South Carolina finished with 318 yards -- 231 of them on the ground -- compared to 186 yards for Tennessee. The Gamecocks held on to the ball for 12:36 longer than the Vols to nab just their second win against Tennessee in Knoxville in 16 tries.
"I don't come off the field smiling real big like I used to when the team scored a bunch of points," Spurrier said. "But we understand that's what we've got to do, and our defense is playing well."
South Carolina (6-1) at Tennessee (3-4) Oct. 29, 7:15, ESPN2/ESPN3
Here’s The Deal … It only seems like South Carolina is in the midst of a disappointing year.
Stephen Garcia is gone, Marcus Lattimore is out for the year, and Alshon Jeffery has been non-existent, but despite all the problems with the offensive stars, and for all the issues trying to generate some form of a consistent offense, the Gamecocks are still 4-1 in SEC play and will once again win the East if they can win out. With Tennessee up this week and a date at Arkansas to follow, it’s not going to be an easy ride, but they already have a win over Georgia, and Florida has to come to Columbia. First, trying to break a four game losing streak by the visiting team will be a tough enough task this week.
Tennessee has had to deal with LSU and Alabama over the last two weeks, and while it came up with a game effort for a half against the Tide, the lack of any offensive punch was too much to overcome and the defense couldn’t hold up. At 0-4 in SEC play, this is a lost year that could get even worse with a date at Arkansas coming up next after a layup against Middle Tennessee, but beating the Gamecocks might change things around.
The Vols are undergoing some desperate changes on offense to try to find a spark, while USC looks to pick up the pieces from the lost stars in the backfield while hoping the ultra-aggressive defense can pick up the slack. Neither team is playing up to expectations or dreams, and for the loser, the season will go into a tailspin. It hasn’t been a good year for the SEC East, but these two teams are due for an interesting game after three straight blowouts.
Why South Carolina Might Win: It’s not fair to criticize the Tennessee offense to much after playing LSU and Alabama, but the South Carolina defense isn’t a picnic, either. The Gamecocks have just as much talent, if not more, on the defensive front than the Tigers and Tide, and the secondary leads the nation in pass defense. It helps the stats to have Kentucky, Vanderbilt, and Navy on the schedule, but it’s not like the Vols are ready to pounce and take advantage of a slightly-overrated defensive backfield. The Vols haven’t thrown a touchdown pass in three games and have managed just three rushing scores since Week 2. How bad has the passing game been? The Vols completed 15 of their last 38 passes for 191 yards and three picks against LSU and Alabama.
Defensively, the Vols aren’t taking the ball away. They came up with a pick against the Tide, but that was the first since the opening week win over Montana. The defensive front isn’t forcing fumbles and hasn’t taken one away since the win over Buffalo on October 1st. On the year, Tennessee has just six takeaways, while South Carolina is 15th in the nation in turnover margin. The Vols need to be +2, at least, to come up with the win, but that’s asking for a lot out of this D.
Why Tennessee Might Win: The offense went into the tank against Mississippi State after Lattimore went down. Connor Shaw has talent and upside, but while he completed 20-of-28 passes for 155 yards and a score, but he threw two picks and didn’t get anything going down the field. Shaw ran for 28 yards to help pick up the slack when Lattimore went down, but the offense had problems getting things moving. Tennessee’s defense isn’t getting any help from the offense, but the Gamecock offense is in disarray and has to find more playmakers outside of Jeffery.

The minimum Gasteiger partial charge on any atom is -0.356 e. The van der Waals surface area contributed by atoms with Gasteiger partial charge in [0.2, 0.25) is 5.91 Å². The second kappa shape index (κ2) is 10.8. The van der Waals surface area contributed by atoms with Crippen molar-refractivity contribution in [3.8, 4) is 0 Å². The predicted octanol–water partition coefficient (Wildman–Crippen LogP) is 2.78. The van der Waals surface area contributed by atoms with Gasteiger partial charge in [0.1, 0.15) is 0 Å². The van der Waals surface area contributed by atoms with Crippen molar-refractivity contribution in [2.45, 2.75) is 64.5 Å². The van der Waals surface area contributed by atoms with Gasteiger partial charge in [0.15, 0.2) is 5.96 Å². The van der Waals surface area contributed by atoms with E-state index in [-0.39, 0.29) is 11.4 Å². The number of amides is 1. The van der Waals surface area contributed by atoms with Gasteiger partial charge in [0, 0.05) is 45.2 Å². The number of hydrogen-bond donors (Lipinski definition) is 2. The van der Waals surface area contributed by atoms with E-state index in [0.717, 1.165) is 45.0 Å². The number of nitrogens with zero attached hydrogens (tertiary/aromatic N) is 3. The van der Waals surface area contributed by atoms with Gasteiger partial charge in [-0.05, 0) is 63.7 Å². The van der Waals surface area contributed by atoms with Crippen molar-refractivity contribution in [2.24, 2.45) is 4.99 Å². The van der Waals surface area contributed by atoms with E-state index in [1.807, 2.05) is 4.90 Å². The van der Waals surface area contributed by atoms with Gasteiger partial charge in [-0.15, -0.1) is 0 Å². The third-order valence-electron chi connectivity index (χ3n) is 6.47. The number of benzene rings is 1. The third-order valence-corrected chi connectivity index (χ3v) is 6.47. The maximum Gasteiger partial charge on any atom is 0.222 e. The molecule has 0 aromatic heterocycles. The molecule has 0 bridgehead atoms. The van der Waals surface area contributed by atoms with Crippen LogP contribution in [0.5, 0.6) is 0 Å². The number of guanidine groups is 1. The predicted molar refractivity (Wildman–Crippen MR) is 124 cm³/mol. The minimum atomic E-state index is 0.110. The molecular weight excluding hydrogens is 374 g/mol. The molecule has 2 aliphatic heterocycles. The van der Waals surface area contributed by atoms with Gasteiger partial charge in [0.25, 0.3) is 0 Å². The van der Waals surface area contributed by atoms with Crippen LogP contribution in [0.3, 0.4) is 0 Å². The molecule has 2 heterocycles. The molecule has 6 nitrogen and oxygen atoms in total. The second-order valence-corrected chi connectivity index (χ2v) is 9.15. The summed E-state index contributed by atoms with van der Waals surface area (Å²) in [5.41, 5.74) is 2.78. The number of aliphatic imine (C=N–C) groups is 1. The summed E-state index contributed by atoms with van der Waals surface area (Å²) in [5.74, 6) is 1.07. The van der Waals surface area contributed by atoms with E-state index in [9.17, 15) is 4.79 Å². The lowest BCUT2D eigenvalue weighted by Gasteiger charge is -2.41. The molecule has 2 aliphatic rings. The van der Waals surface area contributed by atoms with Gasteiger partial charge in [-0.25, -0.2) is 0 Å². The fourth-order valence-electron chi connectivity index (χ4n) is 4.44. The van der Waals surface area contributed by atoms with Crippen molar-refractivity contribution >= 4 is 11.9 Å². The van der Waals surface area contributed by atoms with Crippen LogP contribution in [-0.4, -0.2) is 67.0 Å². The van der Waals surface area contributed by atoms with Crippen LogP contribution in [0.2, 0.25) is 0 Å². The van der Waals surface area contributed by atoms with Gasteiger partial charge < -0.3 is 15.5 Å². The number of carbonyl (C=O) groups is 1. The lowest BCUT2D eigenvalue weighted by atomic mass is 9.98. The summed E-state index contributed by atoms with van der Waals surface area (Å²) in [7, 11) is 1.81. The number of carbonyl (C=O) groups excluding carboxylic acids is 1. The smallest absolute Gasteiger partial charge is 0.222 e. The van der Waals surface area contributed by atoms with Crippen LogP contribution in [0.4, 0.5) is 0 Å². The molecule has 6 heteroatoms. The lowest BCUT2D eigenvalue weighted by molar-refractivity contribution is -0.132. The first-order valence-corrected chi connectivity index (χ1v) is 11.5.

Tennessee’s offense might be sputtering without Tyler Bray, but when it come up with points when it gets into scoring range, ranking ninth in the country in red zone efficiency. The Vols have come up with 18 touchdowns and five field goals inside the 20, scoring 23-of-25 times. South Carolina is 102nd in the nation, coming away with six empty trips in scoring range while being the only team in America without a field goal in the red zone. .
What To Watch Out For: Say good-bye to your redshirt, Justin Worley. With Tyler Bray still trying to return from a broken thumb, and with Matt Simms unable to move the chains, the Tennessee coaching staff is turning to Worley, a 6-4, 200-pound pure pro-style true freshman who got in the Alabama game and now will get his chances to lead the offense. The 2010 Gatorade National Player of the Year was a good recruit, but not an elite one despite throwing for 5,315 yards and 64 touchdowns as a senior while leading his team to the state title. To be fair to Simms, he was thrown into the fire against LSU and Alabama, and he still might get a few chances.
Now that Lattimore is out, it’ll take several backs to try to pick up the slack. Brandon Wilds got five carries for eight yards against Mississippi State, and Bruce Ellington ran four times for 25 yards, but the most dangerous runner might be Shaw. He’s not going to be Denard Robinson, but he’s not afraid to take off when needed and he’s just effective enough to keep the chains moving. His main job, though, will be to get the ball to Jeffery, who only caught five passes for 24 yards two weeks ago, but he came up with the game winner. The offense is now No.1’s, and he needs the ball more.
What Will Happen: Tennessee’s offense will go through another rough game. Tauren Poole will do his best on the ground, but the passing game won’t go anywhere with the USC defensive front turning the dogs loose on Worley, and possibly Simms. Jeffery caught a season-low three passes in last year’s win over the Vols, but he’ll have that in the first quarter on Saturday.
CFN Prediction: South Carolina 20 … Tennessee 13
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South Carolina -4 O/U: 43.5